Against this tawdry backdrop we've again been forced to face up to the sad truth that sports isn't a sanctuary. It reflects, often all too clearly, society. And, yes, today greed and violence are a big part of society. Come to think of it, when haven't they been?
But there are other human traits, less sensational, just as enduring, that we sometimes overlook or take for granted. Charity and goodness are two. Johann Olav Koss, the 26-year-old Norwegian whose guileless generosity with his money and his time brought life to a program called Olympic Aid, embodied those graces in 1994 more than any other athlete. At home and abroad he spread hope to an array of others less fortunate. For reminding us of our better side and selflessly staying true to his, we celebrate Koss as Sportsman of the Year. Like the late Roberto Clemente, like the late Arthur Ashe, Koss used—and continues to use—his stature as an athlete to help make the world a better place.
As great as Koss was at Lillehammer, it's easy to forget how surprising his Olympic trifecta was: three races, three gold medals, three world records by Secretariat-like margins. Before the Games no one thought to compare Koss to his idol, Eric Heiden, who won an unprecedented five golds in 1980 in Lake Placid. Heiden was expected to do just that. Koss came into last February a question mark.
He had struggled during most of the 1993-94 season. A month before the Olympics, in a 5,000-meter World Cup race in Davos, Switzerland, he finished a sorry sixth, 17.41 seconds behind Rintje Ritsma of Holland. In a final tune-up in late January he was fifth in a 5,000 and eighth in a 1,500 in Innsbruck, Austria. Koss's right knee was inflamed with tendinitis from overtraining. He was unsure of his form, unsure of his equipment and, worst of all, uncertain in his head. As he approached his first Olympic race—the 5,000 meters—in the Vikingskipet arena in Hamar, Koss didn't know how he would perform in front of his countrymen. He hadn't a whit of a champion's arrogance.
That wasn't new. Koss had always been something of an over-achiever. His first coach, Svein Hàvard Sletten, remembers that when he invited Koss to join his speed skating team at the Strom-men Club, near Oslo, when he was eight, the lad spent as much time in the snow as he did on the ice. "He was not a special talent for skating," says Sletten, now coach of the national team. "But he was a special talent for training. He wanted to train very hard, very young. That's good for the heart."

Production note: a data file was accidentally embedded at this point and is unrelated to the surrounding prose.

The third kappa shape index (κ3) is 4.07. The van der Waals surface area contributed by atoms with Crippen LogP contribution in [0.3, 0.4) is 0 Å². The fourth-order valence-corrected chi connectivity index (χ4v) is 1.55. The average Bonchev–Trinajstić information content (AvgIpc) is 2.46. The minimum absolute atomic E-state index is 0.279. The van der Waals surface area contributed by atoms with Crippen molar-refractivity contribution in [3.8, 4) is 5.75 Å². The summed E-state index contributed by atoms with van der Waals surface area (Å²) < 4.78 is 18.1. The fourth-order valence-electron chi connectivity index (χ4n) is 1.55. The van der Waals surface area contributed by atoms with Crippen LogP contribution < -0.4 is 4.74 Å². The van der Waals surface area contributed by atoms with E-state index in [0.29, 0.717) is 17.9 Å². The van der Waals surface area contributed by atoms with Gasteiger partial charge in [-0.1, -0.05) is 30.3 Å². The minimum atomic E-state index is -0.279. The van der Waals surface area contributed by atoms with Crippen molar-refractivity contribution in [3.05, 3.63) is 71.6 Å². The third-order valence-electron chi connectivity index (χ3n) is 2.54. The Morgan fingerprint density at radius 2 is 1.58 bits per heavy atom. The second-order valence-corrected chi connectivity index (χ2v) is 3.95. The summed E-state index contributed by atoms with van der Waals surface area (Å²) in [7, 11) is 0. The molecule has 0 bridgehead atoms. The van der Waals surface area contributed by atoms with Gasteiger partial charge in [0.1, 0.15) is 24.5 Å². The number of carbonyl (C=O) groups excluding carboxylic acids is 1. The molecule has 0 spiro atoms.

Koss was ranked 20th in his age group when he was 12, but he had already set a private goal to be world champion one day. To increase Johann's stamina, his father, Arne, a heart specialist, started taking him for long bike rides. By the time he was 13, Koss was riding in 140-kilometer races three or four times a summer. If Sletten had to miss speed skating practice, he never had to worry. "The other boys would want to play football, but Johann would say, 'No, we will train,' " Sletten recalls. "He took responsibility very early for his own training. If he did not do well in a race, it was never my fault. It was always his fault."
"I liked to train," says Koss. "Nobody pressed me. I was very far behind in skating until I was 15."
The next year he won his first age-group national championship. Koss then enrolled in a sports school for prospective national team members, and his training time increased to three to four hours a day. He studied hard too and always seemed to have a book in his hand. Sletten remembers watching Koss at the nationals when he was 16, studying English between races while the other boys were pacing nervously.
"I've always needed something else to concentrate on besides sport," Koss says. "To be just involved in one thing is like standing on one leg. If you break that leg, you will fall. But if you have two legs, then you have something else to turn to."
Koss never had the speed of a sprinter, so he concentrated on the distance events: the 1,500, the 5,000 and the 10,000. He missed making Norway's Olympic team in 1988, finished eighth in the worlds in '89 and then unexpectedly won the world speed skating championship in '90 at Innsbruck. His '91 season was his finest: Koss won 13 of 21 starts and set world records in the 5,000 and 10,000. "I felt I was now the best, and I didn't know if I wanted to skate anymore," he says. "I still wanted to skate in the Olympics, but I had lost some motivation."